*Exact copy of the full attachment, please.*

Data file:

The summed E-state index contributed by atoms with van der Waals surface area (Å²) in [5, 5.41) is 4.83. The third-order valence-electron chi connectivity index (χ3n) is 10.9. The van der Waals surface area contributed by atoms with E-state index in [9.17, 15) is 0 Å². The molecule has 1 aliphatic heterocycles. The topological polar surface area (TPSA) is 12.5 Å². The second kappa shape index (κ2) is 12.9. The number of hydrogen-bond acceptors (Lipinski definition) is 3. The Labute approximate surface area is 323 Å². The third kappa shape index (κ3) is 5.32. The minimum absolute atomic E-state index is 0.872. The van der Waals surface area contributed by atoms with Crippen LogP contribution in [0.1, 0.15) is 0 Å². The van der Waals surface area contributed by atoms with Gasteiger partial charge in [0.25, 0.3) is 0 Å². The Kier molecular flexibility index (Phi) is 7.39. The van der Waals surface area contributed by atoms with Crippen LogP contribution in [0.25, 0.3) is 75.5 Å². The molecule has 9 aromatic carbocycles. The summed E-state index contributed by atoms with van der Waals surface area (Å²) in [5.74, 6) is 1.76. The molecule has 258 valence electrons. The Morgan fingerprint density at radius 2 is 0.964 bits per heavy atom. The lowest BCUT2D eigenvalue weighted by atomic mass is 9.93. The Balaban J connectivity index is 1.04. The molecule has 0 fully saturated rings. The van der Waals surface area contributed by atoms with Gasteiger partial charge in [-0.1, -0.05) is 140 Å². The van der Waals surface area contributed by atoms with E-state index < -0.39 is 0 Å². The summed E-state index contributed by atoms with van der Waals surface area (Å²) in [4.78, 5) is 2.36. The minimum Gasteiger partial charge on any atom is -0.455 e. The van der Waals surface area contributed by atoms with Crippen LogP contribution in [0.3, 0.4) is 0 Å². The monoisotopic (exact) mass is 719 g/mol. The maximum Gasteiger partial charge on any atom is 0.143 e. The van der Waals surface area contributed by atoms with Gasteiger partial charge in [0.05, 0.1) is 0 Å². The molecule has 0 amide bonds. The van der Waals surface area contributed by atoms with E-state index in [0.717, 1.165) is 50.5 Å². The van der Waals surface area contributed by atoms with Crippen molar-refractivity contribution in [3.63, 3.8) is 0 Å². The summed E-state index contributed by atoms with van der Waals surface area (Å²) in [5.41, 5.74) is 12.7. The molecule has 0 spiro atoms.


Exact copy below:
The summed E-state index contributed by atoms with van der Waals surface area (Å²) in [5, 5.41) is 4.83. The third-order valence-electron chi connectivity index (χ3n) is 10.9. The van der Waals surface area contributed by atoms with E-state index in [9.17, 15) is 0 Å². The molecule has 1 aliphatic heterocycles. The topological polar surface area (TPSA) is 12.5 Å². The second kappa shape index (κ2) is 12.9. The number of hydrogen-bond acceptors (Lipinski definition) is 3. The Labute approximate surface area is 323 Å². The third kappa shape index (κ3) is 5.32. The minimum absolute atomic E-state index is 0.872. The van der Waals surface area contributed by atoms with Crippen LogP contribution in [0.1, 0.15) is 0 Å². The van der Waals surface area contributed by atoms with Gasteiger partial charge in [0.25, 0.3) is 0 Å². The Kier molecular flexibility index (Phi) is 7.39. The van der Waals surface area contributed by atoms with Crippen LogP contribution in [0.25, 0.3) is 75.5 Å². The molecule has 9 aromatic carbocycles. The summed E-state index contributed by atoms with van der Waals surface area (Å²) in [5.74, 6) is 1.76. The molecule has 258 valence electrons. The Morgan fingerprint density at radius 2 is 0.964 bits per heavy atom. The lowest BCUT2D eigenvalue weighted by atomic mass is 9.93. The Balaban J connectivity index is 1.04. The molecule has 0 fully saturated rings. The van der Waals surface area contributed by atoms with Gasteiger partial charge in [-0.1, -0.05) is 140 Å². The van der Waals surface area contributed by atoms with E-state index < -0.39 is 0 Å². The summed E-state index contributed by atoms with van der Waals surface area (Å²) in [4.78, 5) is 2.36. The minimum Gasteiger partial charge on any atom is -0.455 e. The van der Waals surface area contributed by atoms with Crippen LogP contribution in [0.3, 0.4) is 0 Å². The monoisotopic (exact) mass is 719 g/mol. The maximum Gasteiger partial charge on any atom is 0.143 e. The van der Waals surface area contributed by atoms with Gasteiger partial charge in [0.05, 0.1) is 0 Å². The molecule has 0 amide bonds. The van der Waals surface area contributed by atoms with E-state index in [0.717, 1.165) is 50.5 Å². The van der Waals surface area contributed by atoms with Crippen molar-refractivity contribution in [3.63, 3.8) is 0 Å². The summed E-state index contributed by atoms with van der Waals surface area (Å²) in [5.41, 5.74) is 12.7. The molecule has 0 spiro atoms.